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John Rosemond: Waking up to the solution for 8-year-old outbursts

Q. Our 8-year-old daughter tries to manipulate us and her siblings (she is the youngest of three) with emotional outbursts and whining when things don’t go her way. She is mostly a delightful, cheerful child, but this bothersome cycle flares up at least every other day. For the time being at least, she only behaves this way at home.

A. Allow me to begin by offering a hopefully helpful correction: Your daughter is not “mostly a delightful, cheerful child.” She would be mostly wonderful to be around if and only if the emotional blackmail in question did not occur “at least every other day.” That means these outbursts occur more than every other day, which means they occur more than 183 days a year, which means she is sometimes but not mostly delightful. The potential for improvement is definitely there, however.

If you took your daughter to a mental health professional, your description would probably provoke a diagnosis of childhood bipolar disorder, or whatever they are calling it these days. Ignoring for the moment the fact that there is no good science behind this supposed biochemical malfunction (the specific chemicals or nature of said malfunction having never been unequivocally identified), she is not bipolar.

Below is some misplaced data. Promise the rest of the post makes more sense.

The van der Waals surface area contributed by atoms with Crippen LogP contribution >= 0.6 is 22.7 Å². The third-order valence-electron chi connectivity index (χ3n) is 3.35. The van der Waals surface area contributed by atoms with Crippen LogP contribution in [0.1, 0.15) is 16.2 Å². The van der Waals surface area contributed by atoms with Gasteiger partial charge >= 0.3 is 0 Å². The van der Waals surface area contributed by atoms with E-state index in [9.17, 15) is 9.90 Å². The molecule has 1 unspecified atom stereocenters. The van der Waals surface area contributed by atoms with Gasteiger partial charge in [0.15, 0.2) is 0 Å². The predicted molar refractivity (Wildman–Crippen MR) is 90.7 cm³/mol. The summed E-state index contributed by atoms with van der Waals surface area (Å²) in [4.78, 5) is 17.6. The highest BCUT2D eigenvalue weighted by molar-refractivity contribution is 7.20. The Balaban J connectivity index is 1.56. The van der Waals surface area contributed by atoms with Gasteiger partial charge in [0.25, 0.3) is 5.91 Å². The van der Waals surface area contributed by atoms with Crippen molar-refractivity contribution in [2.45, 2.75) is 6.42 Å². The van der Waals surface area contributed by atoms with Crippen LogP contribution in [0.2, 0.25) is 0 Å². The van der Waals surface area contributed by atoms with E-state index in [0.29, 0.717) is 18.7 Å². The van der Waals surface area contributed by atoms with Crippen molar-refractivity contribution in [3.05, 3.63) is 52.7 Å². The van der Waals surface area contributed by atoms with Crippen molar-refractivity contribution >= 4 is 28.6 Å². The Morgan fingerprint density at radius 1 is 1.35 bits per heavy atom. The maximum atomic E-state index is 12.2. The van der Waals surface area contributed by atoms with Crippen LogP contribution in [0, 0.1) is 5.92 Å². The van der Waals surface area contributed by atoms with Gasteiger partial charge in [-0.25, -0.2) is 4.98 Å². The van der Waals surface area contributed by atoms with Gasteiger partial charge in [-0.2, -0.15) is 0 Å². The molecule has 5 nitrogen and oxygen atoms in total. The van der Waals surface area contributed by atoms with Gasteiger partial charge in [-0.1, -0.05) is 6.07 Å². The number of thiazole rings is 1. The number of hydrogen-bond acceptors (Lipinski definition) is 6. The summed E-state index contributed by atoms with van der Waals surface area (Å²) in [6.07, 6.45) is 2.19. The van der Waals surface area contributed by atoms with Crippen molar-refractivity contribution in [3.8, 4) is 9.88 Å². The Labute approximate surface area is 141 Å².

She’s not manipulative either. Not yet, anyway. She’s not old enough to be behaving in this most terrible manner with purpose. Mind you, she sometimes achieves a purpose, but ends do not prove means. She has simply developed some very bad emotional habits that will, if not nipped in the bud, prove very disadvantageous to her in the not-all-that-distant future. So, let’s nip this in the bud. I’m fairly certain I know how to do so.

Tell her that you spoke with the World’s Most Amazing Parenting Expert about her temper tantrums. He told you that little girls who are inhabited by such emotional demons – however you want to put that – are not getting enough sleep. As we all know, lack of sleep causes all manner of irrational behavior, even in adults. Some children need more sleep than others, and her outbursts are simply indication that sleep is the answer – and the more, the better. So, until her outbursts stop and do not resurface for 30 straight days, she absolutely must be in bed no later than 6:30 every night. If she voluntarily goes to bed at least 30 minutes earlier than 6:30, she gets credit for two days. In the meantime, no birthday parties, special events or after-school activities that would keep her up past the appointed hour.

Put a 30-day chart on the refrigerator so she can see her progress, but, remember, if she has a relapse, the current chart comes down and a new one goes up. It may take her awhile – I predict two to three months – but if my experience serves me well, she will be a truly delightful and cheerful child by then.